He flies planes, plays hockey and has provided vocal work for innumerable cartoons, ad campaigns and TV-clean versions of films. (There’s also the small matter of costarring for eight years on beloved family sitcom Full House.) Performing in Vegas for the first time in years, clean comic Dave Coulier details his unique approach to the slots and the professional realization driving his upcoming special.
Congrats on your recent wedding. Were you surprised by how much the press made of the de facto Full House reunion? Not really. When me, Bob Saget and John Stamos did our Super Bowl commercial for Dannon this year, we went to New York and we did Jimmy Fallon, we did Good Morning America and Rhianna photobombed us, we went to The View, and Barbara Walters and all the ladies were gushing over us. We did the Andy Cohen show on Bravo, and there was this energy that kind of took us by surprise. We didn’t think that Jimmy Fallon was such an incredible fan and that Rhianna was a fan. Everywhere we went, the three of us kind of caused this commotion, and we hadn’t been together on a project since Full House. That kind of surprised us.
So when we had that amount of energy doing the Super Bowl stuff, when the wedding happened, I really wasn’t that surprised. I knew that the Full House cast being there was going to cause a stir.
The Jimmy Fallon sketch you guys did for the new Tonight Show made its way around the Internet as well. People loved it. I think it’s because we didn’t take ourselves seriously, and we weren’t afraid to wear mullet wigs and look fat in our clothes—well, I looked fat in my sweater. But I think it’s because we just embraced the good-natured spirit of it all; people responded to that. We weren’t trying to put down Full House. We were trying to embrace it. A wink at the camera I guess is better than flipping off the camera.
In your mind, how did things ultimately turn out for Joey Gladstone? Did he get everything he wanted in his personal and professional lives? Oh no, he’s quite the loser. I don’t know what Joey Gladstone would be doing now, but me and Andrea Barber did a sketch for Funny or Die where Joey and Kimmy are now married, and they still have Comet. Joey still dresses the same. The show is actually called It’s F*ckin’ Late. It’s a very funny sketch. But you know, Joey Gladstone never got the girl. He was just kind of the grown-up kid that never really went anywhere.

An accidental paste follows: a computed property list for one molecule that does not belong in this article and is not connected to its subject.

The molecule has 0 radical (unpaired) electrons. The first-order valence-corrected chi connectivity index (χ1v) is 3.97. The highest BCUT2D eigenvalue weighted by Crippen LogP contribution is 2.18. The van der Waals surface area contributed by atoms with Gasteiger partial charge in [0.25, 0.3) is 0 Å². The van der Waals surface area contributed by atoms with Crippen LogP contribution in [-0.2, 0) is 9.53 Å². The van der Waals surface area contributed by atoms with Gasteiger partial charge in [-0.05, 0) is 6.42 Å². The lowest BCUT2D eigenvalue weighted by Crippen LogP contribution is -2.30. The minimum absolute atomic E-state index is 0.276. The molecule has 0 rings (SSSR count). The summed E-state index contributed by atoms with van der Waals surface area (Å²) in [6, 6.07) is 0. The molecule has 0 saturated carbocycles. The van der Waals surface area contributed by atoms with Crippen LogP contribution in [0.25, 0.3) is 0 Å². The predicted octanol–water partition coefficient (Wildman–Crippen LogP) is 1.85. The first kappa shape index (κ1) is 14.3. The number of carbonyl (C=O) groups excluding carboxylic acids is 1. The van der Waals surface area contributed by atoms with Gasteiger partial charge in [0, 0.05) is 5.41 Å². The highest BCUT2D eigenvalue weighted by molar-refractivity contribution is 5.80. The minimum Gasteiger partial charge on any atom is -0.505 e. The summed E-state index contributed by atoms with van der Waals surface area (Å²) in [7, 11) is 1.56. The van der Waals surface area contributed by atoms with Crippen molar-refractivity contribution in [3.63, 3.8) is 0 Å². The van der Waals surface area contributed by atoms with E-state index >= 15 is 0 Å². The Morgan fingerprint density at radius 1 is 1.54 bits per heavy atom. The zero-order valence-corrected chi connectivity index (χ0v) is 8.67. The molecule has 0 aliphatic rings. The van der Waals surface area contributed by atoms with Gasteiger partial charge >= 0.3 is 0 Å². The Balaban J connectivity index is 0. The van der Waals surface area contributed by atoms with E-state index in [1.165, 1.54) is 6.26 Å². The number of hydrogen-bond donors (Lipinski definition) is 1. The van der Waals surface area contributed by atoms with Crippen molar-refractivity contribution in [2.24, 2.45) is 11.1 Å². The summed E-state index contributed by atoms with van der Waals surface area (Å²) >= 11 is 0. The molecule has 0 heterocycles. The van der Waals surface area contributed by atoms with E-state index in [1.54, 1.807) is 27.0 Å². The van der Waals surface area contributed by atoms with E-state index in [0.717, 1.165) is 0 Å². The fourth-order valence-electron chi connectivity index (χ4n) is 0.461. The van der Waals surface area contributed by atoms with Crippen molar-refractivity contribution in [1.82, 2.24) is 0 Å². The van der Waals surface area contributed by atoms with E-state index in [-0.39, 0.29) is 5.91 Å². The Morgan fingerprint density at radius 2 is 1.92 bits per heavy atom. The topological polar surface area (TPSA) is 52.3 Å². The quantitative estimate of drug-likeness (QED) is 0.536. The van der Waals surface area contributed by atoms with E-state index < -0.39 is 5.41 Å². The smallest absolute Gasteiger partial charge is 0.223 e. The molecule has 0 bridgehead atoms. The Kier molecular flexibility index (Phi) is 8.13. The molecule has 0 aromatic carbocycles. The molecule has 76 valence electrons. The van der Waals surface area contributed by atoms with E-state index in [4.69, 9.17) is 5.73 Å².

Between doing voice work in LA and comedy on the road, how often do you make it to Vegas? I haven’t played Vegas in a long, long time. I think the last time I was there was for Bob Saget’s 50th birthday. We kidnapped him, and me and John Stamos took him to Vegas. There’s a story that Bob tells about me and something I did with John’s 8 X 10, which he told on Conan. Now he likes to tell it in his act. It’s really raunchy. It was one of those locker-room guy moments that I didn’t think Bob was going to make public. But Bob being Bob, there aren’t a whole lot of filters. I always tell people that he’s my filthy Jewish sister.
Other than unspeakable acts at birthdays, what else do you like to do in Vegas? I am a slot machine junkie. Stamos makes fun of me all the time about it, but every time we’ve gone there, I win on the slots. And he really hates that. It annoys him that I play slots; he’s like, “You’re sitting there with all these old ladies. What are you doing?” It’s just solitude for me. It’s just me getting in the zone, because I’m not a card player, but I can sit there at a slot machine for eight hours straight.
I’ll tell you one story: When it was John’s bachelor party in Vegas, there’s about 15 or 20 guys waiting around when John walks down, and I’m sitting there just casually at a slot machine. He comes over and he goes, “Do you guys believe this? It’s unbelievable! This guy just sits at slot machines!” I go, “Well, that’s because I always win.” He goes, “Well you’re not winning now!” I swear to you, the next round I won, like, $1,400. I just stood up, put my arms out and went, “Oh yeah? Suck it, Stamos!”
What’s your secret to winning? I guess it’s just that I don’t care. It’s relaxation for me. It’s not like I’m hell-bent on winning. My brother’s the same way, so maybe there’s something genetic in our DNA that we like watching flashing lights and things spin. I have no idea, but I can literally get in a trance. It’s really silly.
What’s your mind frame when taking a clean comedy act into a place like Vegas? I don’t really have to change it much. I do what I do, and it’s not like I have to edit for Vegas. The show right now I’m working on is an hour for a special. The special’s going to be titled Glorified Birthday Clown. I make jokes about that: “I’m called a comedian, but I know up here on the stage right now I’m just a glorified birthday clown, and you’re the kids at the party.”
Any details on when it will be out? Not yet. I would love to do it at the San Jose Improv. I just played there. It’s a little theater, and acoustically it’s great, the sight lines are great, the audiences are great and it’s just a really big stage. Hopefully that’ll be out later this year. It’s ready to go, so what you’re going to see in Vegas is pretty much what my hour special’s going to be.
Dave Coulier August 22-24, 7:30 p.m., $15-$25. South Point, 702-797-8055.